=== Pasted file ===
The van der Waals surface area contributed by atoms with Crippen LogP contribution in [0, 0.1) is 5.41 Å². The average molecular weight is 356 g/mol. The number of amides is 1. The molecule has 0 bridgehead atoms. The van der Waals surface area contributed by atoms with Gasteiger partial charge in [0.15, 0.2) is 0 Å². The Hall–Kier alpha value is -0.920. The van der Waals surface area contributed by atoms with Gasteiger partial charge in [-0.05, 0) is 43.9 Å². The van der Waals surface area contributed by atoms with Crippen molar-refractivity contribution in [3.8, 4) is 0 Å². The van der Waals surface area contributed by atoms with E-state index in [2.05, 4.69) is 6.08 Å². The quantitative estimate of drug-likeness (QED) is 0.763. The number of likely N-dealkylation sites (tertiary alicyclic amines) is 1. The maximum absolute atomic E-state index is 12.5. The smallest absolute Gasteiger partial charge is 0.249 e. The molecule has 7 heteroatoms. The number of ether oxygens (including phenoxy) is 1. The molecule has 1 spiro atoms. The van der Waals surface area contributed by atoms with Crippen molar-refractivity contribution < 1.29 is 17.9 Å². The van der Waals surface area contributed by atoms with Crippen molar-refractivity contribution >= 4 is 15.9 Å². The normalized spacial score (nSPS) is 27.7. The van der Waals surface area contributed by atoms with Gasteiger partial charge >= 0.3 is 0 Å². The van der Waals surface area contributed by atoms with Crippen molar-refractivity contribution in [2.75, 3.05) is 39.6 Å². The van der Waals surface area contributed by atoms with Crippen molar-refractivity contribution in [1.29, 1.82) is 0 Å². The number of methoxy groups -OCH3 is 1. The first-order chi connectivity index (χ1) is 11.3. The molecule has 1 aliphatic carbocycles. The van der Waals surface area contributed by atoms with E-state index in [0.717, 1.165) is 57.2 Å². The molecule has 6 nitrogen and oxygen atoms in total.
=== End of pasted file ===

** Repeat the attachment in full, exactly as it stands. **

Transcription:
The van der Waals surface area contributed by atoms with Crippen LogP contribution in [0, 0.1) is 5.41 Å². The average molecular weight is 356 g/mol. The number of amides is 1. The molecule has 0 bridgehead atoms. The van der Waals surface area contributed by atoms with Gasteiger partial charge in [0.15, 0.2) is 0 Å². The Hall–Kier alpha value is -0.920. The van der Waals surface area contributed by atoms with Gasteiger partial charge in [-0.05, 0) is 43.9 Å². The van der Waals surface area contributed by atoms with Crippen molar-refractivity contribution in [3.8, 4) is 0 Å². The van der Waals surface area contributed by atoms with E-state index in [2.05, 4.69) is 6.08 Å². The quantitative estimate of drug-likeness (QED) is 0.763. The number of likely N-dealkylation sites (tertiary alicyclic amines) is 1. The maximum absolute atomic E-state index is 12.5. The smallest absolute Gasteiger partial charge is 0.249 e. The molecule has 7 heteroatoms. The number of ether oxygens (including phenoxy) is 1. The molecule has 1 spiro atoms. The van der Waals surface area contributed by atoms with Crippen molar-refractivity contribution < 1.29 is 17.9 Å². The van der Waals surface area contributed by atoms with Crippen molar-refractivity contribution >= 4 is 15.9 Å². The normalized spacial score (nSPS) is 27.7. The van der Waals surface area contributed by atoms with Gasteiger partial charge >= 0.3 is 0 Å². The van der Waals surface area contributed by atoms with Crippen molar-refractivity contribution in [2.75, 3.05) is 39.6 Å². The van der Waals surface area contributed by atoms with Crippen molar-refractivity contribution in [1.29, 1.82) is 0 Å². The number of methoxy groups -OCH3 is 1. The first-order chi connectivity index (χ1) is 11.3. The molecule has 1 aliphatic carbocycles. The van der Waals surface area contributed by atoms with E-state index in [0.717, 1.165) is 57.2 Å². The molecule has 6 nitrogen and oxygen atoms in total.